Place, publisher, year, edition, pages
Taylor & Francis, 2018
Keywords
Dust particles, PM10, PM2.5, occupational hygienist, passive sampling, respirable fraction
National Category
Public Health, Global Health, Social Medicine and Epidemiology Environmental Sciences
Identifiers
urn:nbn:se:umu:diva-152114 (URN)10.1080/15459624.2018.1508875 (DOI)000451621900002 ()30111275 (PubMedID)
Available from: 2018-09-27 Created: 2018-09-27 Last updated: 2018-12-19Bibliographically approved
Schantz, P., Wahlgren, L., Salier Eriksson, J., Nilsson Sommar, J. & Rosdahl, H. (2018). Estimating duration-distance relations in cycle commuting in the general population. PLoS ONE, 13(11), Article ID e0207573.
Open this publication in new window or tab >>Estimating duration-distance relations in cycle commuting in the general population
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2018 (English)In: PLoS ONE, ISSN 1932-6203, E-ISSN 1932-6203, Vol. 13, no 11, article id e0207573Article in journal (Refereed) Published
Abstract [en]

It is important to estimate the duration-distance relation in cycle commuting in the general population since this enables analyses of the potential for various public health outcomes. Therefore, the aim is to estimate this relation in the Swedish adult population of 2015. For that purpose, the first step was to establishit for adult male and female cycle commuters in Greater Stockholm, Sweden. Whether or not the slopes of these relations needed to be altered in order to make them representative of the general population was evaluated by comparing the levels of maximal oxygen uptake in samples of commuter cyclists and the population. The measure used was the maximal oxygen uptake divided by both the body weight and a cycle weight of 18.5 kg. The body weights in the population samples were adjusted to mirror relevant levels in 2015. Age adjustments for the duration-distance relations were calculated on the basis of the maximal oxygen uptake in the population samples aged 20-65 years. The duration-distance relations of the cycle commuters were downscaled by about 24-28% to mirror levels in the general population. The empirical formula for the distance (D, km) was based on duration (T, minutes) · speed (km/min) · a correction factor from cycle commuter to the general population · age adjustment (A, years). For the males in the general population the formula was: D = T · 20.76 km/h · 0.719 · (1.676-0.0147 · A). For females, the formula was: D = T · 16.14 km/h · 0.763 · (1.604-0.0129 · A). These formulas, combined with distributions of route distances between home and work in the population, enable realistic evaluations of the potential for different public health outcomes through cycle commuting.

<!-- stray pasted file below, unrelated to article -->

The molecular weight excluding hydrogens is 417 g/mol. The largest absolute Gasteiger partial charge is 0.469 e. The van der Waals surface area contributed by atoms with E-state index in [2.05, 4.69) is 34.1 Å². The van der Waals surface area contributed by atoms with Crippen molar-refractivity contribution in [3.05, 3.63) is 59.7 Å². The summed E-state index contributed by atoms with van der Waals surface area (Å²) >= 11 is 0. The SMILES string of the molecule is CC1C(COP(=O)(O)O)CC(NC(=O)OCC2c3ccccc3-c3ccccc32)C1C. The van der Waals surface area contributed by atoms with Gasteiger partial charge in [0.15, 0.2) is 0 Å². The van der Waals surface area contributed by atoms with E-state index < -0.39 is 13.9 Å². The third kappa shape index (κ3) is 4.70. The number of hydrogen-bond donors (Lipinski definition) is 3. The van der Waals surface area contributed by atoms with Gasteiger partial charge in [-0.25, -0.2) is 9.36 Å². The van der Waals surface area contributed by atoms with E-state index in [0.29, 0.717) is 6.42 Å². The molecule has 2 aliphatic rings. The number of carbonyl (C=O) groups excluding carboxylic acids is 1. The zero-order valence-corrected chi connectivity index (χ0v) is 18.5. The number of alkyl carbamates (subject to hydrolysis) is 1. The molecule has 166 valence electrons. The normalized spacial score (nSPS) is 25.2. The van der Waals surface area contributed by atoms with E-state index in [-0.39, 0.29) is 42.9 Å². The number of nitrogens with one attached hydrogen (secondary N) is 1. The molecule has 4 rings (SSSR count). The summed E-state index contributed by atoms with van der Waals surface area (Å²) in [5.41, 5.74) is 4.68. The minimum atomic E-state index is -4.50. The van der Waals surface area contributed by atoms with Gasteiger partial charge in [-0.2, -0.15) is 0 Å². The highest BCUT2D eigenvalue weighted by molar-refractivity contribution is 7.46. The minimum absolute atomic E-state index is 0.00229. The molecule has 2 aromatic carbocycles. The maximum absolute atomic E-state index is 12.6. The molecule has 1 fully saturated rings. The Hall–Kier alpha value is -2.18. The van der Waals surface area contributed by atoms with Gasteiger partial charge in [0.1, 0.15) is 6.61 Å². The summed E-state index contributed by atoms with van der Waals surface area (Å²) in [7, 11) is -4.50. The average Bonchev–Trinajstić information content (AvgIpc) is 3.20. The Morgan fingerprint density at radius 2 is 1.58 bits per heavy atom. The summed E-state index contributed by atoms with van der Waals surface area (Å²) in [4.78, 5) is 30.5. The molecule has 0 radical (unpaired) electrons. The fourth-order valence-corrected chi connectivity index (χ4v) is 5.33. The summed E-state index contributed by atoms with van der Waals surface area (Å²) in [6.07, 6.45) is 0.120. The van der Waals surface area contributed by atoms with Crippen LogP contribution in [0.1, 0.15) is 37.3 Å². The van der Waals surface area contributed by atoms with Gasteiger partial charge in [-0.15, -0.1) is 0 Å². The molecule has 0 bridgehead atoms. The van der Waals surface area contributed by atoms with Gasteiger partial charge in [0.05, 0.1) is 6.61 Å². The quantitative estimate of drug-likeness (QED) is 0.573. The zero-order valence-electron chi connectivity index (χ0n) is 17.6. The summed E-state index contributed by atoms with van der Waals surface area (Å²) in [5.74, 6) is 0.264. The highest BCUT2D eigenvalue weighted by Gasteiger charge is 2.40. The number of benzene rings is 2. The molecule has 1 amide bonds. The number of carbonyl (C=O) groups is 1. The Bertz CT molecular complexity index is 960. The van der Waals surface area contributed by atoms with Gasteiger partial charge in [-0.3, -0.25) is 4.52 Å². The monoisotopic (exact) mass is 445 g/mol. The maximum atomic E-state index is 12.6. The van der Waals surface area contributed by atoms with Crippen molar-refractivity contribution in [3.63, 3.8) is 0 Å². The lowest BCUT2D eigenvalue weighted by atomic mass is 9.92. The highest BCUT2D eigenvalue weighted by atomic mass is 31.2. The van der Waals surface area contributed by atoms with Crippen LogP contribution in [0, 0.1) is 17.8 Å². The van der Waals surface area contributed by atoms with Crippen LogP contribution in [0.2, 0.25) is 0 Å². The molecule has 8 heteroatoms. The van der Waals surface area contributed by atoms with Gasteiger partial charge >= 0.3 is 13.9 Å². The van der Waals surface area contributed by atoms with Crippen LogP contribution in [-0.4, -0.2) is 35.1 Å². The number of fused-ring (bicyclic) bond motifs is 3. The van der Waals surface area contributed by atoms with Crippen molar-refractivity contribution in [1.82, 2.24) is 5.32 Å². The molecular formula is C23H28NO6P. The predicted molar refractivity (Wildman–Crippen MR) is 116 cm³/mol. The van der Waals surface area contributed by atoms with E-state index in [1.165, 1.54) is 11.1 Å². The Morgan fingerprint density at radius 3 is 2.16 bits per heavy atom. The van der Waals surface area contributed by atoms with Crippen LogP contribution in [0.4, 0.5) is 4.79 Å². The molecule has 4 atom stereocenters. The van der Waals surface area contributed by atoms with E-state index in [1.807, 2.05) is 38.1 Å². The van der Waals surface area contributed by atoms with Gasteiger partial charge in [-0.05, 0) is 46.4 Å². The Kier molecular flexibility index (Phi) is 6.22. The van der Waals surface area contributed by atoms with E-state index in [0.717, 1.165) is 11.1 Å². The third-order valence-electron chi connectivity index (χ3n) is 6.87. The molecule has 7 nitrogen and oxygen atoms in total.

National Category
Public Health, Global Health, Social Medicine and Epidemiology
Identifiers
urn:nbn:se:umu:diva-153803 (URN)10.1371/journal.pone.0207573 (DOI)000450420900042 ()30444927 (PubMedID)2-s2.0-85056699840 (Scopus ID)
Available from: 2018-12-05 Created: 2018-12-05 Last updated: 2018-12-07Bibliographically approved
Andersson Kallin, S., Lindberg, E., Nilsson Sommar, J., Bossios, A., Ekerljung, L., Malinovschi, A., . . . Janson, C. (2018). Excessive daytime sleepiness in asthma: what are the risk factors?. Journal of Asthma, 55(18), 844-850
Open this publication in new window or tab >>Excessive daytime sleepiness in asthma: what are the risk factors?
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2018 (English)In: Journal of Asthma, ISSN 0277-0903, E-ISSN 1532-4303, Vol. 55, no 18, p. 844-850Article in journal (Refereed) Published
Abstract [en]

OBJECTIVE: Previous studies have found that excessive daytime sleepiness (EDS) is a more common problem in asthmatic subjects than in the general population. The aim of this study was to investigate whether the prevalence of EDS is increased in asthmatic subjects and, if so, to analyse the occurrence of potential risk factors for EDS in asthmatics.